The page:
ROUNDBALL DAILY

Here is an El-Amin who is not only a star college basketball player but a serious activist

Ishmael El-Amin, Ball State guard and son of Khalid, led a protest in Muncie, Indiana this week.

By Joel Alderman

When Khalid El-Amin strutted along the court for the Univ. Of Connecticut for four years under Jim Calhoun, and helped bring UConn a national title in 1999, he was a colorful and sometimes controversial and “showboat” type figure. His claims to fame were his production and appearance on the court, which were significant. But to fans of opponents, he could be annoying and cocky.

Now it is his son, 21-year old Ishmael El-Amin, is making a different kind of name for himself, while about to enter his senior year at Ball State in Muncie, Ind. Not that he isn’t a very good basketball player, which he is. But he is stepping forward on a different level than his father achieved.

Ishmael had removed his name from the transfer portal to return to Ball State. While waiting for the new season to get underway, if it ever does, he has become a leading athlete-activist.

Organized a peaceful protest in Muncie

In the aftermath of the George Floyd tragedy back in his hometown of Indianapolis, he organized a peaceful protest rally and march from the campus of his college to the Muncie, Ind. City Hall on June 4th.

Why did he take it on? “We need to come together as one and let our voices be heard,” he explained on Twitter. “We need to demand justice and demand change. That is one of the reasons why I put the protest together. To show there is a right way to make a difference. Violence isn’t the way to get the justice we seek.”

Endorsed by Ball State A.D .

Beth Goetz, the athletic director at Ball State, backed Ishmael. “We applaud and admire Ish’s willingness to bring a community of voices together to collectively confront racism.”

Basketball is still very important in his life. Last season the star guard averaged 13.8 points, 2.3 assists, and made an amazing total of 77 three-pointers for the Cardinals, of the Mid-American Conference.

But his main concern, probably even bigger than whether there will be a basketball season, is the November election. “We can be a part of who is elected into office and who will affect our states, our cities, and towns. That’s the area (where) we need to start.”

How the rally went

El-Amin’s roommate, Sultan Benson, who helped organize the rally, had himself been the center of an incident last January when he refused to change his seat in a classroom for which a professor called the campus police. The professor was later suspended.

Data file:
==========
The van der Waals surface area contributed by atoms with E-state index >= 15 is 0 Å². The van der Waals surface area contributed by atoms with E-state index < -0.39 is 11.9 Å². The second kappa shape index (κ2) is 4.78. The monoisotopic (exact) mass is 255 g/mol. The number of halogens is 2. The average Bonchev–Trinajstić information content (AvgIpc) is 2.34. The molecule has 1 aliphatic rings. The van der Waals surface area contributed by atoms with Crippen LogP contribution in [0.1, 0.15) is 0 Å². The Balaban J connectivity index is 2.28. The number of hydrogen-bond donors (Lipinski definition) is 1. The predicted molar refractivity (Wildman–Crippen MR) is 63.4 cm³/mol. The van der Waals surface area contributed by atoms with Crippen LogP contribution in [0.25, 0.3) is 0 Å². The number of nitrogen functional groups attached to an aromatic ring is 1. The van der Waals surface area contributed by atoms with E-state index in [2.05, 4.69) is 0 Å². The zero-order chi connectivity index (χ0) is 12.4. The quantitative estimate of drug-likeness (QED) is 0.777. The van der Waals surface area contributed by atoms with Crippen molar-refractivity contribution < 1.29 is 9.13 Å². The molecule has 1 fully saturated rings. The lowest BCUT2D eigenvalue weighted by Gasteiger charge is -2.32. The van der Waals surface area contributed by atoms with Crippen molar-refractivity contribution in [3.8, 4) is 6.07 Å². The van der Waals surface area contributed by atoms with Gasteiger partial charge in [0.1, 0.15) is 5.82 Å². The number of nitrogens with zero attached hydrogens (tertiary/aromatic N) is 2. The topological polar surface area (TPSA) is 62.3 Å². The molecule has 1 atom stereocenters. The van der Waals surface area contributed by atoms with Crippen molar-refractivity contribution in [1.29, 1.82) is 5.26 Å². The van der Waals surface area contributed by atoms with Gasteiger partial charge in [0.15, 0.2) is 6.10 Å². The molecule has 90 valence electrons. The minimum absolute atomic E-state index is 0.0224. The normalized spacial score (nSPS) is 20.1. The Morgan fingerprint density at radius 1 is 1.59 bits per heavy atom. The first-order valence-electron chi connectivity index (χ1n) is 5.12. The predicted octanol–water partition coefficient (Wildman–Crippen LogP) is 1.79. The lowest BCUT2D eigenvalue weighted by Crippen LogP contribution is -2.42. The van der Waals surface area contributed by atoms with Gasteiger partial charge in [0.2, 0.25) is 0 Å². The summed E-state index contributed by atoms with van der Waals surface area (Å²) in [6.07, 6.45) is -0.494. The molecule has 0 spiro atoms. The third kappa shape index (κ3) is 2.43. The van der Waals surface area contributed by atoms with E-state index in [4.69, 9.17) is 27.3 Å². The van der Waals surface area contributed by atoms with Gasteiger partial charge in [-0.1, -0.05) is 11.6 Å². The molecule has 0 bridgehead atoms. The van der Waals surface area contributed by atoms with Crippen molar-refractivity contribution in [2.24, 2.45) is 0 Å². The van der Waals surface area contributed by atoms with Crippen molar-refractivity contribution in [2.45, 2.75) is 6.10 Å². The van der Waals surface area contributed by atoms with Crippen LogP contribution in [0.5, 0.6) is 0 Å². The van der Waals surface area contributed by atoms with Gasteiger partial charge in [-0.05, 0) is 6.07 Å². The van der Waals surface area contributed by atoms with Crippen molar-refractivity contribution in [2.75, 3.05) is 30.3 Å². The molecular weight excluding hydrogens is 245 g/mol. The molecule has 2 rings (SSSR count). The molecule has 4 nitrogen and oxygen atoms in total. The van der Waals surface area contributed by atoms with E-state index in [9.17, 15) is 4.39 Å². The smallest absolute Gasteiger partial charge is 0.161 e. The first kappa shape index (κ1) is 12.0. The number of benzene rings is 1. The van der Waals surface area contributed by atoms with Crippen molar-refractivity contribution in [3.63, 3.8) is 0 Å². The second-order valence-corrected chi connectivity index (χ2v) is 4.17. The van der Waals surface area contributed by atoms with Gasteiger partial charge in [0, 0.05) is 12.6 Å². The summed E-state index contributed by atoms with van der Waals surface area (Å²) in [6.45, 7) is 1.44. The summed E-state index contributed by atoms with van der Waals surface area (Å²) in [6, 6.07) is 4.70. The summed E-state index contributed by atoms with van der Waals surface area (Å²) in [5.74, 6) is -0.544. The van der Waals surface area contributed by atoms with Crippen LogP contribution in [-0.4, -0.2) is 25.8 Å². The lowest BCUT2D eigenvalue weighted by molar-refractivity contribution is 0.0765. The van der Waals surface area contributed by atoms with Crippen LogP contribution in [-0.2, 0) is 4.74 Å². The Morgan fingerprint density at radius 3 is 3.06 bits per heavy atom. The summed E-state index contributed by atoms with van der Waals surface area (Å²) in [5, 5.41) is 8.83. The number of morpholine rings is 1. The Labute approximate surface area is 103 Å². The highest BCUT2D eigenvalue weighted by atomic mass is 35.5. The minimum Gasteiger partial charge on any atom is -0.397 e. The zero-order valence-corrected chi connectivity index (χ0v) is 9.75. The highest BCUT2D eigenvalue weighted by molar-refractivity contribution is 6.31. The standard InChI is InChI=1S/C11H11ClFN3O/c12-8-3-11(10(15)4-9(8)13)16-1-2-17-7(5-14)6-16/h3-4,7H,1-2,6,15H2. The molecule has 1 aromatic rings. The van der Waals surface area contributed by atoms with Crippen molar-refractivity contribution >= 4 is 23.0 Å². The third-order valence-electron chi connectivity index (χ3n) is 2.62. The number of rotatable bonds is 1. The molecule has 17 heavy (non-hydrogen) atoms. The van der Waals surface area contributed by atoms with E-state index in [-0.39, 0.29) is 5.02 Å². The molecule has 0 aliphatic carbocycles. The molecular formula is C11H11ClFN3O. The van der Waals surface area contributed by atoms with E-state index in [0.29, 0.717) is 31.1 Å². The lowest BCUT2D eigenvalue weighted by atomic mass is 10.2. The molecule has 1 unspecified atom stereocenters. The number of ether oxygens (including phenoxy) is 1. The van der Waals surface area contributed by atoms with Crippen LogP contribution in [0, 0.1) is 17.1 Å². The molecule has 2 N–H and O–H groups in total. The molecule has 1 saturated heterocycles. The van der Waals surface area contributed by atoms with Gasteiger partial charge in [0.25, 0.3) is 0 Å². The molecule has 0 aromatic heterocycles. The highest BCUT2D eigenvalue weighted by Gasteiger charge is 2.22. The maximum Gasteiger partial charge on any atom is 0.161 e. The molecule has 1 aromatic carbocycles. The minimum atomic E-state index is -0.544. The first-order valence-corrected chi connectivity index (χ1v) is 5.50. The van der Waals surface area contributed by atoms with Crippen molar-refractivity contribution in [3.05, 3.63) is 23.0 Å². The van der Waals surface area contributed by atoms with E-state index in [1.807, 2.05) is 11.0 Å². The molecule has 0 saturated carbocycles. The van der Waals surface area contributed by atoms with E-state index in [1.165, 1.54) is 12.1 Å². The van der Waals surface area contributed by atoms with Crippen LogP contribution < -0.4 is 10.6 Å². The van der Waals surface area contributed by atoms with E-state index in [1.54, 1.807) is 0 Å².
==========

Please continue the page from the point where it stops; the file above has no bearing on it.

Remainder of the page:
The rally included several coaches from Ball State. They were James Whitford and assistant Ben Botts (basketball), Rich Maloney (baseball) and Brady Salley (women’s basketball). Also spotted were former basketball teammates Taylor Persons and Josh Thompson, current hoop player Blake Huggins, and two members of the football team, Kaleb Slaven and Brandon Martin.

Coach Whitford was on Shaw Island off the coast of Washington with his two boys, ages 10 and 12, and even though Ishmal told him he didn’t have to come, he cut his trip short to be at the rally.

“It lets me know that Ball State sports is behind the cause. Is behind what’s going on around here, around the world. They want to see change,” he told Jordan Guskey of the Muncie Star Press.

Praise from a teammate

Parsons wanted people to “forget about how good a basketball player he (El-Amin) is. He’s an even better person.” And in a text to the paper, assistant coach Botts pointed out that he lived in Muncie his entire life and “I don’t think I’ve ever seen that many people united in one place together. He is a special individual.”

This of course meant a lot to Ishmael. “It lets me know that Ball State sports is behind the cause, is behind what’s going on around here, around the world. They want to see change,” he told the Minneapolis Star Press.

According to Muncie’s police chief, Nathan Sloan, there were no arrests or conflicts between protesters and officers. He estimated the crowd at from 2,000 to 3,000.

“We didn’t have a single problem,” he said. And seeing so many people gathering for a single cause he found to be a “moving experience.”

Ishmael El-Amin had accomplished much more than making 77 three-point baskets.

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